When William Shatner's name scrolled across the screen at the New York premiere of "Star Trek Generations," a round of cheers was immediately followed by a groundswell of boos -- the only emotion displayed during the title sequence by an audience of journalists, filmmakers and Trekkies.
British actor Malcolm McDowell, whose villain causes the demise of Mr. Shatner's Captain Kirk, collared Mr. Shatner the next morning and gleefully noted how fascinating it was "that 50 percent of the audience love you, and the other 50 percent
are so bloody tired of you after 30 years they just want to see you die."
As he munched on a breakfast of New York bagels moments later, Mr. Shatner seemed troubled by that reaction, and by Mr. McDowell's kidding. When asked why so many people react negatively to him (including his "Star Trek" co-stars George Takei and Nichelle Nichols, who have called him an egomaniac), the 63-year-old actor said, "I think some people just don't get my sense of humor."
Clearly, Mr. Shatner has developed the reputation of being a self-centered cutup.
For years, he said, he fought "Star Trek" and can remember telling an early convention of Trekkies to "get a life." He said he often feels the series made him a freak -- and to demonstrate, he tells a strange story: He was stranded on a country road, trying to hitchhike to civilization when a car slowed down and an elderly woman made an obscene gesture as she yelled, "Beam me up, Scotty!"
Somewhere along the line, however, this Shakespeare-trained Canadian actor gave in, wholeheartedly embracing the role fate had handed him. He did the conventions, he did the "Star Trek" movies, he used Kirk as a springboard to success both as $$TC writer ("Star Trek" novels and a series of futuristic detective novels) and as an actor in other TV series ("T.J. Hooker," "Rescue 911").
And he has developed a bemused, comedic, somewhat commanding style of dealing with his celebrity, a style he honed in hundreds of talk-show and convention appearances.
"It all became a great game. Finding myself in front of these conventions, the only thing I could do was tell funny stories. . . . I guess that puts some people off -- or they interpret it as being shallow and egotistical."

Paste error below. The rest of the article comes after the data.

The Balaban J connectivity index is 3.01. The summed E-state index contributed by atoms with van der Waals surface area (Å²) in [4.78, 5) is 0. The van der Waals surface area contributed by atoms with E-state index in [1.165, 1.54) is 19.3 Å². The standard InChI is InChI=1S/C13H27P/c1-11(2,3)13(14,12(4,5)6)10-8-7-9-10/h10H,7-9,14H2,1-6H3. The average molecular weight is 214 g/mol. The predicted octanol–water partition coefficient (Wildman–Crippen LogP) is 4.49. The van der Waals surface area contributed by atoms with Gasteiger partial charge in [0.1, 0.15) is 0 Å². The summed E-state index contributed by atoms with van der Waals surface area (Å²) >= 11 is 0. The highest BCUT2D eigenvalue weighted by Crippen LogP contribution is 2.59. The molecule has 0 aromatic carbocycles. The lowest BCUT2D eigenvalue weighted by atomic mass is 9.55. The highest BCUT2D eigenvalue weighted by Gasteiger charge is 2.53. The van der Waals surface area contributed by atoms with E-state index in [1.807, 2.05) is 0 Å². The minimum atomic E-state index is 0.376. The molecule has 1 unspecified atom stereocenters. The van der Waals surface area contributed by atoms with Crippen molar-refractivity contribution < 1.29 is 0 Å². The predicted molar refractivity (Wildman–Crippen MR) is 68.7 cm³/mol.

Now that "Star Trek" is over for him, Mr. Shatner said he is happy to step out of the limelight. He said he has nothing but good feelings about the show.
And if half the audience is tired of Shatner/Kirk, the others clearly love him and will miss him. Again and again, reporters tell him that his first appearance in "Generations" -- when Kirk returns to the bridge of the Starship Enterprise for the last time -- is the emotional high point of the entire "Star Trek" series, and one of the best scenes Mr. Shatner has ever done as an actor.
Was art imitating life in that scene? What were his real feelings in that extraordinary moment?
"Well, actually I wasn't feeling much of anything. The scene was carefully orchestrated for that particular effect on the audience. Once you've done a scene like that as many as 10 times, it loses its emotional hold on you -- and you're just acting."
But only a few moments later, Mr. Shatner went back and corrected himself. "You know, come to think of it, I believe I was thinking of how much fun I had had on that bridge over the years. And I was very conscious of Leonard (Nimoy) and DeForest (Kelley) not being there -- those great friends I have enjoyed so much.
"Yeah, maybe there was something a little extra in that scene."